This week, the BRC published the sixth major study - and there are also several smaller efforts - to appear since the launch of the Mary Portas Review almost exactly a year ago. So what possible need is there for yet another report?
Well, ’21st century high streets, Part 2’ is the first to look at what has actually been achieved by the government, businesses and local authorities since the publication of its acclaimed original report - predating the coalition - in 2009.
The original document called for a series of national and local measures, based around six critical factors it identified to rescue failing town centre models, including policies to reduce the impact of crippling rates, ripping up red tape-laden planning laws and encouraging free or cheaper parking.
So how successful have we been? There is some good news. The new report lists a string of examples from across the UK, of town and city centres that have begun to turn themselves around, thanks to a combination of local and national funding and initiatives (see opposite). It also welcomes the new National Planning Policy framework which, it says, makes a “substantial contribution” to removing pointless bureaucratic barriers.
“The inclusion of office and leisure development in the town centre first principle has further strengthened the principle, and represents significant progress,” it adds. The report even endorses many of the recommendations in the often-derided Portas review.
But overall, the report suggests progress is as slow as the task is tough. Indeed, it’s getting tougher: while calls from three years ago have, in many cases, been ignored, the burden for businesses operating on the high street have become even more expensive. And investment has fallen by 27% in real terms. “The UK is no longer as attractive to investors as it once was,” it notes. And the latest vacancy rate of 11.3%, in October, was the highest since it began monitoring rates in July 2011, it adds.
The report’s biggest disappointment concerns the “disproportionate” and growing impact of business rates. Published two days ahead of the chancellor’s Autumn Statement on Wednesday, the BRC’s call to freeze rates as a matter of urgency went unheeded this week by Mr Osborne.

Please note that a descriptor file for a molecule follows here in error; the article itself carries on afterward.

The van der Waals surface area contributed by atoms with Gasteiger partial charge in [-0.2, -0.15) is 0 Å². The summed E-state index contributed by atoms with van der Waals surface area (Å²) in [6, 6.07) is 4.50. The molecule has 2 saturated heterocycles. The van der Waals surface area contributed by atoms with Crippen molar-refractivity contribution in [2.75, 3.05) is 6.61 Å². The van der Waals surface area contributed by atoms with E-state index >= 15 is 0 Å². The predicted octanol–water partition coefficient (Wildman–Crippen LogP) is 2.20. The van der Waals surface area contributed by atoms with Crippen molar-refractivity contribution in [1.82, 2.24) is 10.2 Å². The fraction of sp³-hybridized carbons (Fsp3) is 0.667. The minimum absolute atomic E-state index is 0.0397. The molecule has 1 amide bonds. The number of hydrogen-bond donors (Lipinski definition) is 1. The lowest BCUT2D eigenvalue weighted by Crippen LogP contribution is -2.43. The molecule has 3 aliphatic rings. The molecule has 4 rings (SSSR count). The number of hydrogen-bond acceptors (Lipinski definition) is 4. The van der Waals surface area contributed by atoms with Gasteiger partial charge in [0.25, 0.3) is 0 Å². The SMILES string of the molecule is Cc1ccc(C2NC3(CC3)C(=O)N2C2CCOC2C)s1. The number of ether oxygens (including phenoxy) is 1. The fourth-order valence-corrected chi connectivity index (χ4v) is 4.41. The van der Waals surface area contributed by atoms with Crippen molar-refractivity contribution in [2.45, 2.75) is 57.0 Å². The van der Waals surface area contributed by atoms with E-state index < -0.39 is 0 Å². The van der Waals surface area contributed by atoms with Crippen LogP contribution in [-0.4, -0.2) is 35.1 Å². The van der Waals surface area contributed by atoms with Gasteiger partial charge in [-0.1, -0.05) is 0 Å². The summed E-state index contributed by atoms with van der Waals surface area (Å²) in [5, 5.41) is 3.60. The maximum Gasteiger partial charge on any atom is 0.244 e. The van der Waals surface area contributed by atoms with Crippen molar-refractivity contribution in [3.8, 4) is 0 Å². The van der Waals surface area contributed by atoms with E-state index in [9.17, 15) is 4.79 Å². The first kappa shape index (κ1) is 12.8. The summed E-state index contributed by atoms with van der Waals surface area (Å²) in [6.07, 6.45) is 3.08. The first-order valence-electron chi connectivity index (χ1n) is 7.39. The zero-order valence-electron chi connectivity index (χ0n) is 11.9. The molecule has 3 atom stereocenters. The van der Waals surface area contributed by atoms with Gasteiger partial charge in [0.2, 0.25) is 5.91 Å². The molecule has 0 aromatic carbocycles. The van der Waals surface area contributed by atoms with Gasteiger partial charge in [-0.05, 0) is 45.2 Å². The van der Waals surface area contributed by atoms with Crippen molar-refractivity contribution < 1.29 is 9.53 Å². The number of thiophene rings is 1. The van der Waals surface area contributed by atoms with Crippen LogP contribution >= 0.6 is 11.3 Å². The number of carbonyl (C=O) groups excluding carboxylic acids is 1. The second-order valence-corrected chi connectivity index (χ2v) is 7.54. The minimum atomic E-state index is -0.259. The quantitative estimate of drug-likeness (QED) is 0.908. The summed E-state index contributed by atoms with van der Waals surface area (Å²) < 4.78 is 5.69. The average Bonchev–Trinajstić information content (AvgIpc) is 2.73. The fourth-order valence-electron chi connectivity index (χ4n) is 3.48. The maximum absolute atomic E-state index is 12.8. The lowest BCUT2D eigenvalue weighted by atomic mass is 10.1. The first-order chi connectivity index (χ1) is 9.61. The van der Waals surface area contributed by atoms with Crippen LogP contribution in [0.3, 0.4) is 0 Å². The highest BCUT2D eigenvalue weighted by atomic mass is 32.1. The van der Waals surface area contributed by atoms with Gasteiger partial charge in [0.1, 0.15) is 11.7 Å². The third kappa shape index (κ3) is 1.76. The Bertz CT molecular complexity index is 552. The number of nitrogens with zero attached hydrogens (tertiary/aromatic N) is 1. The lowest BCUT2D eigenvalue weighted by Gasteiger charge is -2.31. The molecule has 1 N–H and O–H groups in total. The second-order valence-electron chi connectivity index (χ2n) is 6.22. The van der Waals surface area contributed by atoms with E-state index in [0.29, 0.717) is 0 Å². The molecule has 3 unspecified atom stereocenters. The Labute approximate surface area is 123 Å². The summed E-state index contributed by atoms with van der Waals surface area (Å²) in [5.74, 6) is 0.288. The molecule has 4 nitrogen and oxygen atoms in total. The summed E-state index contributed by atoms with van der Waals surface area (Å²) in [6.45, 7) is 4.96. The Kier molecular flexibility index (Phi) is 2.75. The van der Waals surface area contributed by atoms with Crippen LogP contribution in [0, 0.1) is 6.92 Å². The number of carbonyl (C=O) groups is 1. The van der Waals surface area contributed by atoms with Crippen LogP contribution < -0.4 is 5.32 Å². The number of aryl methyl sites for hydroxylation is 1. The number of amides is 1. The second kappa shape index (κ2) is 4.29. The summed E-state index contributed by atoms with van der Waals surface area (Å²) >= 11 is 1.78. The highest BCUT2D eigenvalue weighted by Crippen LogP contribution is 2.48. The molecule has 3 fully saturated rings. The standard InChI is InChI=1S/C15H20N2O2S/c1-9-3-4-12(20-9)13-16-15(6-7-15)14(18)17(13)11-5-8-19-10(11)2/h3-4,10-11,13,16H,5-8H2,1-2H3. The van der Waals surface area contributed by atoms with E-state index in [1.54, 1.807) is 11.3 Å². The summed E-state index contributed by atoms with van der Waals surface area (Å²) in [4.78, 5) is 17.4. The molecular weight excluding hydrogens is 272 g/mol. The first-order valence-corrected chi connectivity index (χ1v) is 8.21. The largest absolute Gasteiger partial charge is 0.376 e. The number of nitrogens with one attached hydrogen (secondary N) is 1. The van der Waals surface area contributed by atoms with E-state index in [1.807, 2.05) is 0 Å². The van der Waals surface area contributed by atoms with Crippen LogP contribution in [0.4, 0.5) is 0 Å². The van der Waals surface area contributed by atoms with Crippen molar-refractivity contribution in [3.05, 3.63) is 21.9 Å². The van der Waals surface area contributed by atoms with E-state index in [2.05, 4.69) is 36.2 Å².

But the report warns that the £100,000 apiece awarded to the 27 Portas pilots will in the long term prove to have only “limited impact” unless the government tackles the rates issue, while providing case studies of what can be achieved when these costs are eased.
Councils from Croydon in South London to Holyhead in Wales have launched schemes to incentivise businesses by slashing the rates burden - and brought in multi-million-pound funding and the prospect of thousands of new jobs.
Accordingly, the report calls for an “urgent review” into the calculation of annual rate rises, currently based on the previous September’s Retail Price Index (RPI), warning the cost to retailers is an extra £350m this year alone, on top of the £6bn they already have to find.
It also rages at the lack of progress, at a local and national level, in improving accessibility, describing “expensive, badly designed parking and poor public transport” as a huge part of the problem gripping the UK’s high streets.
While welcoming the Portas review’s recommendation of a national system to police parking rates in town centres - including parking league tables to name and shame the worst offenders - the BRC report notes the government’s failure to implement them, adding that “night time delivery curfews have still to be relaxed.”
And it highlights a scheme in Wanstead, in the run-up to the Olympics, where night-time delivery restrictions were lifted, alongside measures to ensure minimum noise disruption, that boosted availability and avoided daytime chaos without a single complaint resulting. These measures, it argues, should not just come round once in a lifetime.